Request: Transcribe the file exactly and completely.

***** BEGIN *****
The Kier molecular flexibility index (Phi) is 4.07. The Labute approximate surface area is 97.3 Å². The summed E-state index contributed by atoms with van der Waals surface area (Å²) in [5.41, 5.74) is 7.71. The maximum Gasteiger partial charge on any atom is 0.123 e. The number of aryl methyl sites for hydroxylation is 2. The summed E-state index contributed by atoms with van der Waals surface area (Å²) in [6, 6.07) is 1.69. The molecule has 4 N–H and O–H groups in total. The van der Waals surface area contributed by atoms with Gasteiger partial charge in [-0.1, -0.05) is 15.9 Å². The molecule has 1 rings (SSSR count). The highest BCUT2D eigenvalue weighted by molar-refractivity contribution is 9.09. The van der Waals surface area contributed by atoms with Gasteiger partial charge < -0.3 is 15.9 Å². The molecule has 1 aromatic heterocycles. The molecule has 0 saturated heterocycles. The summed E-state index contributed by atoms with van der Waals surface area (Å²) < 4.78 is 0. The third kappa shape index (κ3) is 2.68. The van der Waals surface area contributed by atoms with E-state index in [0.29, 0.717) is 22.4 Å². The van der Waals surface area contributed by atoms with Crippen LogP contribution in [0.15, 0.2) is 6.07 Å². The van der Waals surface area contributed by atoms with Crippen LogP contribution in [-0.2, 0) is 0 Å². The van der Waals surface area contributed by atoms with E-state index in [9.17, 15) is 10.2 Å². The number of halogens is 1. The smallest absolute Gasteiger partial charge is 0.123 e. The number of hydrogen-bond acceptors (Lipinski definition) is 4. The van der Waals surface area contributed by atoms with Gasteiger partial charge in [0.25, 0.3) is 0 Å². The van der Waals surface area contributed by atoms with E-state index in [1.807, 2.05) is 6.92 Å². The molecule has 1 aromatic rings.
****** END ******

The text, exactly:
The Kier molecular flexibility index (Phi) is 4.07. The Labute approximate surface area is 97.3 Å². The summed E-state index contributed by atoms with van der Waals surface area (Å²) in [5.41, 5.74) is 7.71. The maximum Gasteiger partial charge on any atom is 0.123 e. The number of aryl methyl sites for hydroxylation is 2. The summed E-state index contributed by atoms with van der Waals surface area (Å²) in [6, 6.07) is 1.69. The molecule has 4 N–H and O–H groups in total. The van der Waals surface area contributed by atoms with Gasteiger partial charge in [-0.1, -0.05) is 15.9 Å². The molecule has 1 rings (SSSR count). The highest BCUT2D eigenvalue weighted by molar-refractivity contribution is 9.09. The van der Waals surface area contributed by atoms with Gasteiger partial charge < -0.3 is 15.9 Å². The molecule has 1 aromatic heterocycles. The molecule has 0 saturated heterocycles. The summed E-state index contributed by atoms with van der Waals surface area (Å²) < 4.78 is 0. The third kappa shape index (κ3) is 2.68. The van der Waals surface area contributed by atoms with E-state index in [0.29, 0.717) is 22.4 Å². The van der Waals surface area contributed by atoms with Crippen LogP contribution in [0.15, 0.2) is 6.07 Å². The van der Waals surface area contributed by atoms with Crippen LogP contribution in [-0.2, 0) is 0 Å². The van der Waals surface area contributed by atoms with E-state index in [9.17, 15) is 10.2 Å². The number of halogens is 1. The smallest absolute Gasteiger partial charge is 0.123 e. The number of hydrogen-bond acceptors (Lipinski definition) is 4. The van der Waals surface area contributed by atoms with Gasteiger partial charge in [0.25, 0.3) is 0 Å². The van der Waals surface area contributed by atoms with E-state index in [1.807, 2.05) is 6.92 Å². The molecule has 1 aromatic rings.